As with any conspiracy, Newark’s ailing situation begs one to question as to how and why the city got to such a critical point. In order to shed some light on this disturbing catechism, it is perhaps helpful, and entertaining, to relate it through parallels of “The Host.” By considering the workings of the satirical Newark and its drainage network that is portrayed in The X-Files, we could obtain a better understanding of how its infamous stereotype came to be, and perhaps learn a lesson on what could be done to improve the condition of some of America’s largest cities. We will take a look at the history, mechanical and political makings of the watershed system and the corruption surrounding it, whilst making connections to its metaphorical representation in the X-Files’ Flukeman scheme. Newark’s toiled complications are a much deeper-biting parasite than what is observed on the surface.
The X-Files’ choice of the city and
particularly its tainted, outdated sewer tunnels is a compelling decision on
the filmmakers’ part. By conveying the
narrative of a renegade, living mutant by-product wreaking homicidal havoc on
such a specified, low-income, densely populated metropolitan area, the show is
making a profound statement on the major problems of the target city by
bringing it to the forefront of public media attention while being partially
disguised as purely entertainment.
Attention to detail is paid closely by The X-Files’ filmmakers, as seen in
shots of the local and federal authorities investigating the Flukeman’s crime
scenes underground – proper credit should be acknowledged as to the accurate
depiction of the original 19th Century brick structure, 20th
Century concrete renovation, as well as the open treatment pits on the ground
surface. By realistically committing to
their decision in story location, the film crew remains loyal to the actual
goings-on of the town itself.
History and Background of the Newark Sewer System
A total estimated 3.4 million New Jersey and New York residents rely on the Newark Bay system. The Newark Bay watershed and waste management network spans for approximately 22 miles in length, equating to 150 square miles of coverage across 48 municipalities in Bergen, Essex, Hudson, Union, and Passaic Counties in northern New Jersey. It is the second-largest drainage network in the United States following Los Angeles, California and services the Passaic and Hackensack Rivers, as well as the Upper New York Bay that includes Ellis, Liberty, and Governors Island, and much of the Boroughs of Manhattan, Brooklyn, and Staten Island – this massive coverage area accounts for approximately 50% of New York City’s population alone.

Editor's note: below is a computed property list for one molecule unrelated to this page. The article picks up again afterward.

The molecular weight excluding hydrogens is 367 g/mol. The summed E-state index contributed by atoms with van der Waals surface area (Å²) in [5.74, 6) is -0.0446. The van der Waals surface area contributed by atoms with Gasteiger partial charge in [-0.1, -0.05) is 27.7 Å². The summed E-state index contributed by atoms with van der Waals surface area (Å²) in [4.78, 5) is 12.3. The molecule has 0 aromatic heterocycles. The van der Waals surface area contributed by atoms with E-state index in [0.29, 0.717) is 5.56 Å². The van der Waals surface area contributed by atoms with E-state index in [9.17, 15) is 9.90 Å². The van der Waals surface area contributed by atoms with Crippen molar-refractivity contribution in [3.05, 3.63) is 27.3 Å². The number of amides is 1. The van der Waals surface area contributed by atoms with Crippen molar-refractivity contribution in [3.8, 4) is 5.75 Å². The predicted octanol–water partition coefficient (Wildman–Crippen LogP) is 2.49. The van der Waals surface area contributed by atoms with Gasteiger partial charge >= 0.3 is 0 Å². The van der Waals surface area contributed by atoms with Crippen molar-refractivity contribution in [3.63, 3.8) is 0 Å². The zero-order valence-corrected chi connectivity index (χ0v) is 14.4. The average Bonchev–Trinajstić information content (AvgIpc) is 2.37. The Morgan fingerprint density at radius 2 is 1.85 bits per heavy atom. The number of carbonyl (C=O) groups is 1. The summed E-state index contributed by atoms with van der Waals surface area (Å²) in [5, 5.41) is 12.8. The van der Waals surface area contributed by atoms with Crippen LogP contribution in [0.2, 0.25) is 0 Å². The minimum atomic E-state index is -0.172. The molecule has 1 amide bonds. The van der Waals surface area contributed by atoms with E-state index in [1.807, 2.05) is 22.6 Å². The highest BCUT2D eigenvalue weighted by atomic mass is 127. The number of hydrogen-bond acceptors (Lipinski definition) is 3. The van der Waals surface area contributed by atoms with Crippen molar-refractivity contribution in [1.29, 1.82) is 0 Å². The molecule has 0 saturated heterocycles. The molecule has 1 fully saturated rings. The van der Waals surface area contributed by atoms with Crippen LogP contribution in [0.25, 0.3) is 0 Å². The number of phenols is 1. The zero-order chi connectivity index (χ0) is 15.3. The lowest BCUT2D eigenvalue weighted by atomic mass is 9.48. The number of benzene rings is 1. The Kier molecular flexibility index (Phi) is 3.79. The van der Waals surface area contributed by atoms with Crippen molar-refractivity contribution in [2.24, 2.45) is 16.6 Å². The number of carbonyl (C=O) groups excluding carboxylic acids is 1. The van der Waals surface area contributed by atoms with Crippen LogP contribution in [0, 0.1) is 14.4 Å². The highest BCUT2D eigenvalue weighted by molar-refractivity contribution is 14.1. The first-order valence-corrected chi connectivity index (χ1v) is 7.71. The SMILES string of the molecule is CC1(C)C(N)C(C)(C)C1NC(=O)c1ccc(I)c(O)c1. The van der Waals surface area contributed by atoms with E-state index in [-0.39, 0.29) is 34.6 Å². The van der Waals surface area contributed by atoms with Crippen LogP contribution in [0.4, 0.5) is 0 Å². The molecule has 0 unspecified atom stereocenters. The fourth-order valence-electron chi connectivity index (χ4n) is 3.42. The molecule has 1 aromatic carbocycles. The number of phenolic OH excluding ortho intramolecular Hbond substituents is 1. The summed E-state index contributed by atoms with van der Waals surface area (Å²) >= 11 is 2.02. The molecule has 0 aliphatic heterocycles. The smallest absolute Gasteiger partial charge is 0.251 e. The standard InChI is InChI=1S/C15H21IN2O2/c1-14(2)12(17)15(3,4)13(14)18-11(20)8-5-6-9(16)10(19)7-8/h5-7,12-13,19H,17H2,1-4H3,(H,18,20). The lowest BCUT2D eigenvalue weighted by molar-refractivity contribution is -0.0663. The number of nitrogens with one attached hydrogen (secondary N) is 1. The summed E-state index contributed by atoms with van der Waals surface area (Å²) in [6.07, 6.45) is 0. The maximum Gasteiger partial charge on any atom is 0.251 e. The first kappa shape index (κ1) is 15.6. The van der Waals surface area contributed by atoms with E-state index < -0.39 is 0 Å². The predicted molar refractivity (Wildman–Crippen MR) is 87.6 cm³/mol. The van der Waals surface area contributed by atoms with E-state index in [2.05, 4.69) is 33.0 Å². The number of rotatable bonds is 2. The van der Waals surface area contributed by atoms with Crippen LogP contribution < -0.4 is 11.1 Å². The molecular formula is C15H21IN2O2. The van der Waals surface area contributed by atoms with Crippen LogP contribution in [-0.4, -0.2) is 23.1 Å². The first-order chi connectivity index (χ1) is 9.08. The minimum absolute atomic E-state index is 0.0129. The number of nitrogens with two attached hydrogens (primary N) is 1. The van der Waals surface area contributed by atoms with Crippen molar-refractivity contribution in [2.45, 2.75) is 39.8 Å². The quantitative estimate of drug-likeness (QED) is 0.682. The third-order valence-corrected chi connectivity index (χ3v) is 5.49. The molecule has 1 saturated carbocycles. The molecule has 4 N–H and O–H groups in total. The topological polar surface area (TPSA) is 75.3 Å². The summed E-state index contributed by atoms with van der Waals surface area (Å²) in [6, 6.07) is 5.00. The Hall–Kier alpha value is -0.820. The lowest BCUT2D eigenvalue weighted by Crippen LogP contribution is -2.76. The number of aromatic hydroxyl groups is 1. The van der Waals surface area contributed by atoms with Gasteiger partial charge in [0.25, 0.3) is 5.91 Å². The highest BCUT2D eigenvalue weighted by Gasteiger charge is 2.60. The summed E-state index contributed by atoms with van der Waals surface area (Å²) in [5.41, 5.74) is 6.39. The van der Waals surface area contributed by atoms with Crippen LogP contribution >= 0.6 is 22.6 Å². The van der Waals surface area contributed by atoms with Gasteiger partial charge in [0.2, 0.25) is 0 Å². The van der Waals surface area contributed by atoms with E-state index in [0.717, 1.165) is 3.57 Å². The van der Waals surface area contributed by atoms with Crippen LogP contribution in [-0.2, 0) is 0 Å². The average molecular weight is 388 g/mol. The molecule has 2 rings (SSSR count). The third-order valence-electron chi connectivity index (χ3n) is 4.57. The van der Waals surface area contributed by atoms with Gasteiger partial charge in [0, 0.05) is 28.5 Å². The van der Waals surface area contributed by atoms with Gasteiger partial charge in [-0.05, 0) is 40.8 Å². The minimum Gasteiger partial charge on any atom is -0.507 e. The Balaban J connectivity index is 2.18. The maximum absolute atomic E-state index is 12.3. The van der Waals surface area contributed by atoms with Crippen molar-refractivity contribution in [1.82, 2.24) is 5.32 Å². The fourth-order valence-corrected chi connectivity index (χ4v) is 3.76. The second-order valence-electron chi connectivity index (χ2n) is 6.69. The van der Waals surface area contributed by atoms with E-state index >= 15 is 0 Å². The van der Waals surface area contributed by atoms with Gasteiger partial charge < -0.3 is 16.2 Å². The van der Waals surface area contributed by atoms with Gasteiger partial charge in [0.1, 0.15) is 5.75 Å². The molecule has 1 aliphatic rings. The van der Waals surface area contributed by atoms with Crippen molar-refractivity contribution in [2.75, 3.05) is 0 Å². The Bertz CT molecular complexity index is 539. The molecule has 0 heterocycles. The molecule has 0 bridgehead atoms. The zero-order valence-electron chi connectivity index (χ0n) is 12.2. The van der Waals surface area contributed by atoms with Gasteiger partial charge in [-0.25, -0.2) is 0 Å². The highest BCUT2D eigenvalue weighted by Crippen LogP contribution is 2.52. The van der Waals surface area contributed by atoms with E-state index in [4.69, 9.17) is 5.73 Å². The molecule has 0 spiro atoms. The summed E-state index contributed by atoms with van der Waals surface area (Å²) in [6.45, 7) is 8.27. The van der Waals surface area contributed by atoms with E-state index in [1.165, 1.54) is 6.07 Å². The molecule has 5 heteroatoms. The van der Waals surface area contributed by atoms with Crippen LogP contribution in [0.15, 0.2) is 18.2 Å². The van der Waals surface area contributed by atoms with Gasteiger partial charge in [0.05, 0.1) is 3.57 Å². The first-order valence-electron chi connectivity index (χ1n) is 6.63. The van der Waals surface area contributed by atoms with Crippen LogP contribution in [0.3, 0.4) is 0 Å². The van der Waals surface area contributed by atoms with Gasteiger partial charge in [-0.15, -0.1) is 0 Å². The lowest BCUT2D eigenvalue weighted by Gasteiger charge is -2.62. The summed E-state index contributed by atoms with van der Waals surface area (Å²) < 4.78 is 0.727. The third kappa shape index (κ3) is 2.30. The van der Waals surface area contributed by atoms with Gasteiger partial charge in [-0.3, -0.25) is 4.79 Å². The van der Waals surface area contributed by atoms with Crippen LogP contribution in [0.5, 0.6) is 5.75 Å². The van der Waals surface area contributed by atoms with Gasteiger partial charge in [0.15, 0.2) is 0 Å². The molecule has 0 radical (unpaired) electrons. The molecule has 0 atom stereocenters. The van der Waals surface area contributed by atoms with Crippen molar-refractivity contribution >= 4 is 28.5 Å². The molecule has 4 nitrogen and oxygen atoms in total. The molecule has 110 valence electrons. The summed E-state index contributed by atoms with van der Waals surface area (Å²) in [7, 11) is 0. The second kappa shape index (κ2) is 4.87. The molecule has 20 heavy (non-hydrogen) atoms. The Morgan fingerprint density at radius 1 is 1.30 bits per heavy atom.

Newark’s original underground sewer system was constructed in 1852 during the heart of the Industrial Revolution. Following the installation of the Morris Canal and two railroads, the city experienced a significant population boom as manufacturers and big business migrated to the newly convenient and economically appealing frontier. With the massive influx of industry and its workers, the present “natural” drainage system that simply consisted of dirt trenches, could no longer accommodate the rapidly-increasing volume of waste and overflow. The state-of-the-art brick system was impressive for its time. However, the issue lay in the city’s inability to construct the sufficient quantity of pipe mileage to service the entire municipality and surrounding coverage area. This substandard upkeep has remained relatively the same ever since, over a century later with the population swelling to nearly five times from that of the mid-1800s.